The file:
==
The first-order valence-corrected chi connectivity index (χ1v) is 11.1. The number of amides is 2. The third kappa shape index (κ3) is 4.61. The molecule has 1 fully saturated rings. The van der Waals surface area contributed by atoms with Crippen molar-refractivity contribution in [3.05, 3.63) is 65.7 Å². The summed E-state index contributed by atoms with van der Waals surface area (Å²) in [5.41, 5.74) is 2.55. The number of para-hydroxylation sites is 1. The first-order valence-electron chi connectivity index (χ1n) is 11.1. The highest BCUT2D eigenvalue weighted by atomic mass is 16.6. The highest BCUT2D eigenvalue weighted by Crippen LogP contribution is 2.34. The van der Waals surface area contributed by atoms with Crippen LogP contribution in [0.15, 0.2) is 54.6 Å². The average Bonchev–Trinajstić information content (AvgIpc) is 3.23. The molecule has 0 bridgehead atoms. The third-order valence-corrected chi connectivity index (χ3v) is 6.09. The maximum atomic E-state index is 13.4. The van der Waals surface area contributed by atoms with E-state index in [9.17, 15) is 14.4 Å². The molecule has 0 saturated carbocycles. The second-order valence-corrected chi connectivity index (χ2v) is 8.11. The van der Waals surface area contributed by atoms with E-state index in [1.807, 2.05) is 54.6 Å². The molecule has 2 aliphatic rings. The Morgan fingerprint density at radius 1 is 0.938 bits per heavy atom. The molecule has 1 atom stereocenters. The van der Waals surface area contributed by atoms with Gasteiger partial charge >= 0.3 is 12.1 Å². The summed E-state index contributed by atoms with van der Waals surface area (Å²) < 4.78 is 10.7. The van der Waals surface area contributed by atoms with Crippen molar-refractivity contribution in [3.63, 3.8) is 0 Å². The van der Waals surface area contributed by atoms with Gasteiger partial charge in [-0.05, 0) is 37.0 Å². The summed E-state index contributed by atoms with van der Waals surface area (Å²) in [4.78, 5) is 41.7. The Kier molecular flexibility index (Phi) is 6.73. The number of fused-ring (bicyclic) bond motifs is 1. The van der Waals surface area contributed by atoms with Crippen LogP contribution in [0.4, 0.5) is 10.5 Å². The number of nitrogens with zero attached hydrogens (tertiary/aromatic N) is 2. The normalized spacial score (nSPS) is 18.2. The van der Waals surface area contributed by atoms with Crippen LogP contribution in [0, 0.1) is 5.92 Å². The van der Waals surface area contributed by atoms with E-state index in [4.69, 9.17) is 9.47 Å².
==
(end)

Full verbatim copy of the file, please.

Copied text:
The first-order valence-corrected chi connectivity index (χ1v) is 11.1. The number of amides is 2. The third kappa shape index (κ3) is 4.61. The molecule has 1 fully saturated rings. The van der Waals surface area contributed by atoms with Crippen molar-refractivity contribution in [3.05, 3.63) is 65.7 Å². The summed E-state index contributed by atoms with van der Waals surface area (Å²) in [5.41, 5.74) is 2.55. The number of para-hydroxylation sites is 1. The first-order valence-electron chi connectivity index (χ1n) is 11.1. The highest BCUT2D eigenvalue weighted by atomic mass is 16.6. The highest BCUT2D eigenvalue weighted by Crippen LogP contribution is 2.34. The van der Waals surface area contributed by atoms with Crippen LogP contribution in [0.15, 0.2) is 54.6 Å². The average Bonchev–Trinajstić information content (AvgIpc) is 3.23. The molecule has 0 bridgehead atoms. The third-order valence-corrected chi connectivity index (χ3v) is 6.09. The maximum atomic E-state index is 13.4. The van der Waals surface area contributed by atoms with E-state index in [9.17, 15) is 14.4 Å². The molecule has 0 saturated carbocycles. The second-order valence-corrected chi connectivity index (χ2v) is 8.11. The van der Waals surface area contributed by atoms with E-state index in [1.807, 2.05) is 54.6 Å². The molecule has 2 aliphatic rings. The Morgan fingerprint density at radius 1 is 0.938 bits per heavy atom. The molecule has 1 atom stereocenters. The van der Waals surface area contributed by atoms with Gasteiger partial charge >= 0.3 is 12.1 Å². The summed E-state index contributed by atoms with van der Waals surface area (Å²) < 4.78 is 10.7. The van der Waals surface area contributed by atoms with Crippen molar-refractivity contribution in [3.63, 3.8) is 0 Å². The van der Waals surface area contributed by atoms with Gasteiger partial charge in [-0.05, 0) is 37.0 Å². The summed E-state index contributed by atoms with van der Waals surface area (Å²) in [4.78, 5) is 41.7. The Kier molecular flexibility index (Phi) is 6.73. The number of fused-ring (bicyclic) bond motifs is 1. The van der Waals surface area contributed by atoms with Crippen LogP contribution in [0.4, 0.5) is 10.5 Å². The number of nitrogens with zero attached hydrogens (tertiary/aromatic N) is 2. The normalized spacial score (nSPS) is 18.2. The van der Waals surface area contributed by atoms with Crippen LogP contribution in [0, 0.1) is 5.92 Å². The van der Waals surface area contributed by atoms with E-state index in [4.69, 9.17) is 9.47 Å².